The $10 Gallon Of Gasoline Is Possible, But They Still Won’t Wash Your Windshield !

How high will the price of a gallon of gasoline go? Regular grade gasoline is at or above $4.00 a gallon across the United States now, and crude oil is hovering in the $135 a barrel range. In fact, gasoline is close to $5.00 a gallon in some areas, and diesel fuel is averaging just about $5.00 a gallon across the nation.

At these prices, you’d think a whole squadron of singing “Texaco men” would descend on your car when you pull into the service station, cleaning your windshield, checking your tire pressure and oil level and polishing your headlights. As the jingle promised, “You can trust your car to the man who wears the star… The big, red Texaco star” (or maybe it was “the big, bright Texaco star”). Today though, all you’re likely to find at your local gas station are self-service pumps. If you’re lucky enough to find an air hose to inflate your tires, you’ll probably have to pay for the air and do it yourself.

U.S. DOE EIA\'s Gasoline Price Graph

This gasoline price graph is linked from this U.S. Dept of Energy EIA page, and

should display their current data. For EIA’s Diesel Fuel price history, click here.

We have previously questioned what a flareup in Middle East tensions might do to the price of crude oil. In today’s news, there was speculation that an Israeli military exercise earlier this month may have been a not too subtle hint that they may be preparing to (or at least want to appear to be preparing to) attack nuclear facilities in Iran.

There has been speculation that if Iran reacted to an attack by blockading shipping in the Strait of Hormuz, the price of crude oil on the world market could quickly hit $300 a barrel. The Strait of Hormuz is a 21-mile-wide strategically important body of water between Iran on the North, and the United Arab Emirates and Oman on the South. It is the only shipping route for much of the oil exported from the Persian Gulf.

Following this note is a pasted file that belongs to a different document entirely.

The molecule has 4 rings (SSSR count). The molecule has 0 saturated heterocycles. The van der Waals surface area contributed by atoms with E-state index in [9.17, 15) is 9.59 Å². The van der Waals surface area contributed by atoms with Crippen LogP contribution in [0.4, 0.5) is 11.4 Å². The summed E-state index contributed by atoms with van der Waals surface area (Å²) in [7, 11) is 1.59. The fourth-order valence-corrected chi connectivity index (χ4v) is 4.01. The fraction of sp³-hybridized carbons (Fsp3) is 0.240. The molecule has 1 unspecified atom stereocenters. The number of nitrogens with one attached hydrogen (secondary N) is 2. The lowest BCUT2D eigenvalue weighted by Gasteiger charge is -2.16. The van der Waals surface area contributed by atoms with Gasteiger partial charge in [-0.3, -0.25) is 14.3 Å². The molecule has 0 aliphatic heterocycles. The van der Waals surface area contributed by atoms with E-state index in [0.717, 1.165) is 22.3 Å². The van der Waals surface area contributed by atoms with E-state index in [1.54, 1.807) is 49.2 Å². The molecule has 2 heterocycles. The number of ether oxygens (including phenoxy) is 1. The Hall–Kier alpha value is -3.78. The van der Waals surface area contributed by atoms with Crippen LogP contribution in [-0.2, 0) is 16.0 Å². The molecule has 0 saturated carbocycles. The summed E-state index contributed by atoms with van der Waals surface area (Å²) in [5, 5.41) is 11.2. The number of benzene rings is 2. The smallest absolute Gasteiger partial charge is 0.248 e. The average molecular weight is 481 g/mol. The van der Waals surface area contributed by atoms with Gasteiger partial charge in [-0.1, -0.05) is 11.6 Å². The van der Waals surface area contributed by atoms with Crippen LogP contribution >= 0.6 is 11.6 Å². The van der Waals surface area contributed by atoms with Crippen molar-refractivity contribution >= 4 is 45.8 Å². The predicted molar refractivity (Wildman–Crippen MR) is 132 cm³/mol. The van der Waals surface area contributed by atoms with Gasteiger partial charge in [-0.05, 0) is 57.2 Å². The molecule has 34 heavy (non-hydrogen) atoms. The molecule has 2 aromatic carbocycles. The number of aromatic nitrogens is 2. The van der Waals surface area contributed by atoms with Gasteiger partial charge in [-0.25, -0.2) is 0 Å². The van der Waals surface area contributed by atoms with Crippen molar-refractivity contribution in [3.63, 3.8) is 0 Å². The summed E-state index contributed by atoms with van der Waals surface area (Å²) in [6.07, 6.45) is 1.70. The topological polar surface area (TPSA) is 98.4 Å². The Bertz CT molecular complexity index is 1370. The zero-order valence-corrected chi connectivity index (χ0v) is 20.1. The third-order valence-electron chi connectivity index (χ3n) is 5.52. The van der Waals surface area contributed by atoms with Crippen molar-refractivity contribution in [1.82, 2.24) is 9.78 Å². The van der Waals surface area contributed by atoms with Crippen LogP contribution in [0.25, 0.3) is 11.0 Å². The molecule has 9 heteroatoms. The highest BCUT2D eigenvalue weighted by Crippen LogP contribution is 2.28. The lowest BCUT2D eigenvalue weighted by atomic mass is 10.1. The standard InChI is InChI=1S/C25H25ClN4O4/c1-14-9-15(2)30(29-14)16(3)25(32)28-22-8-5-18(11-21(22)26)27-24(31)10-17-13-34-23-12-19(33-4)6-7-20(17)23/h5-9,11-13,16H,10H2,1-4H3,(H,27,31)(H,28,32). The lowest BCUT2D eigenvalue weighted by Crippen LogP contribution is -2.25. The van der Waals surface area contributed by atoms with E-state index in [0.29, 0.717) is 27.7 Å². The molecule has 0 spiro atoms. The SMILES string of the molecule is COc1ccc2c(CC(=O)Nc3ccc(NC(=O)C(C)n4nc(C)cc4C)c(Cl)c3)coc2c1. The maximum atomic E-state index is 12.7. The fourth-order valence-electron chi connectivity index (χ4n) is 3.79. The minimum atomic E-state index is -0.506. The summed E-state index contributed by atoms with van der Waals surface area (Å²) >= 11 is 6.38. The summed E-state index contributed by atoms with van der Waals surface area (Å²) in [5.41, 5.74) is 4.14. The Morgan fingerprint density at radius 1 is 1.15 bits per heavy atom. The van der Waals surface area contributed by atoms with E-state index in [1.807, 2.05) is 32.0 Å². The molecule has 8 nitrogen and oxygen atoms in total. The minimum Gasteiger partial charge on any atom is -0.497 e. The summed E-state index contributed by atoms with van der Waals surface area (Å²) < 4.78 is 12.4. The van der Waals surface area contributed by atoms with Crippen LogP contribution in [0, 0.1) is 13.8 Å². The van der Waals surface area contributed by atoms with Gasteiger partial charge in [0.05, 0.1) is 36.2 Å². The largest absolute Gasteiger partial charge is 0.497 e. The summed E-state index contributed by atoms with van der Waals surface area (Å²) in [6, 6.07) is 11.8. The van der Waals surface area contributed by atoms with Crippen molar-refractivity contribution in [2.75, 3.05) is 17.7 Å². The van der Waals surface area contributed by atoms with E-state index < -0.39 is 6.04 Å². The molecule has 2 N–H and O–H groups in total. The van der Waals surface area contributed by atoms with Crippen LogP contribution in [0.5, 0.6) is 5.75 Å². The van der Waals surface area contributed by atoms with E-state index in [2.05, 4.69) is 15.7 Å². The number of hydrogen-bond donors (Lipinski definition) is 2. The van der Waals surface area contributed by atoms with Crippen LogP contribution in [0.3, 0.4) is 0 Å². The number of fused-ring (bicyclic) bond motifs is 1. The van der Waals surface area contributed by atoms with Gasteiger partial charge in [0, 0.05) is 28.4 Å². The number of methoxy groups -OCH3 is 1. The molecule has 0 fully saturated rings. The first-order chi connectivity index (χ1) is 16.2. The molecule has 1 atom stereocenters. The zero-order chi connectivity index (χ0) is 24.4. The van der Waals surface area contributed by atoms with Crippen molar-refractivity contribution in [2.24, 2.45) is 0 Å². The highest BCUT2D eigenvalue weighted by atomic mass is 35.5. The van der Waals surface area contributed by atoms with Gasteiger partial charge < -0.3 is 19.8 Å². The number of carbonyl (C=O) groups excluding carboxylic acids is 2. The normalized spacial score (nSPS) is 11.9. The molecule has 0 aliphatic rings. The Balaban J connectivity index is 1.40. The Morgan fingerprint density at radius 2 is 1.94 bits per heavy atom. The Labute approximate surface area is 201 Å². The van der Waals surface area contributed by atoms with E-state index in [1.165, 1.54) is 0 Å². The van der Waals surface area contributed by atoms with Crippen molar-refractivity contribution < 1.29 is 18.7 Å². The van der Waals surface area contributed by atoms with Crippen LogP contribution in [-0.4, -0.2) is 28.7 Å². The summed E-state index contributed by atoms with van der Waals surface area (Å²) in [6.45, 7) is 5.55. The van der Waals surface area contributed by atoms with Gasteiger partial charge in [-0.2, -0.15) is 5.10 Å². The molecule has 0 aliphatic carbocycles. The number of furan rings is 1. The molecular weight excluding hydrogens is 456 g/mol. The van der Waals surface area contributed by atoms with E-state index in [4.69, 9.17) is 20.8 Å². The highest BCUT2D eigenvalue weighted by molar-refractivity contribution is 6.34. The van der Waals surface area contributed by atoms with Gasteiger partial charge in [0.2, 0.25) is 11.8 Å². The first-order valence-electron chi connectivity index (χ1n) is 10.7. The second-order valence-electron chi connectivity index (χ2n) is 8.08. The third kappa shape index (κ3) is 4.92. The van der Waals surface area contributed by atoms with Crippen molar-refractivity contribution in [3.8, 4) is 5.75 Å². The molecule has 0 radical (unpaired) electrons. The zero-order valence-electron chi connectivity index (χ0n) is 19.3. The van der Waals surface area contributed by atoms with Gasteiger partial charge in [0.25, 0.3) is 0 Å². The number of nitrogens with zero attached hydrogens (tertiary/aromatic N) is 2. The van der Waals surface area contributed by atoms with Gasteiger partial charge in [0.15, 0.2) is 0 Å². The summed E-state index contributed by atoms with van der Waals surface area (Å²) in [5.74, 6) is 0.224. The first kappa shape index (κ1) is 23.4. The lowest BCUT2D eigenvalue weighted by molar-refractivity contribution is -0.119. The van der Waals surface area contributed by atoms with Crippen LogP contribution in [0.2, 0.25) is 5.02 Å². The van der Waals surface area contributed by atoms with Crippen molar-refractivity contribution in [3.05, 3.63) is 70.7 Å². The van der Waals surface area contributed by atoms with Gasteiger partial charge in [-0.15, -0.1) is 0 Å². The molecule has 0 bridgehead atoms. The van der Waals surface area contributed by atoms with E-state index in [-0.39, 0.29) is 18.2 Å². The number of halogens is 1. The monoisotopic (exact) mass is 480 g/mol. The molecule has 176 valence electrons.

Just how serious is the threat of an attack on Iran? Mohamed ElBaradei, head of the United Nations’ International Atomic Energy Agency, said in an Interview on Arab television on June 21st, that “any military strike on Iran could turn the Mideast to a ball of fire” (see CNN article). This raises the possibility that the United States, the United Nations, or an international coalition might take military action to keep the Strait of Hormuz open to shipping to keep oil flowing.

The brilliant mathematicians at RoutingByRumor (they stay in our ivory tower) figure that a $300 barrel of crude oil would equate to a gallon of gasoline in the $10 to $12 range. That is, if you are able to buy it at all. Could you imagine the prospect of a $200.00 fill-up at your local gas station? We think the oil companies might have to start using armored cars to deliver the gasoline to their stations. Carjackings might become commonplace, not for the vehicle, but for the contents of it’s gas tank. Imagine what these stratospheric fuel prices would do to the American economy, which is already hurting because of the price of oil.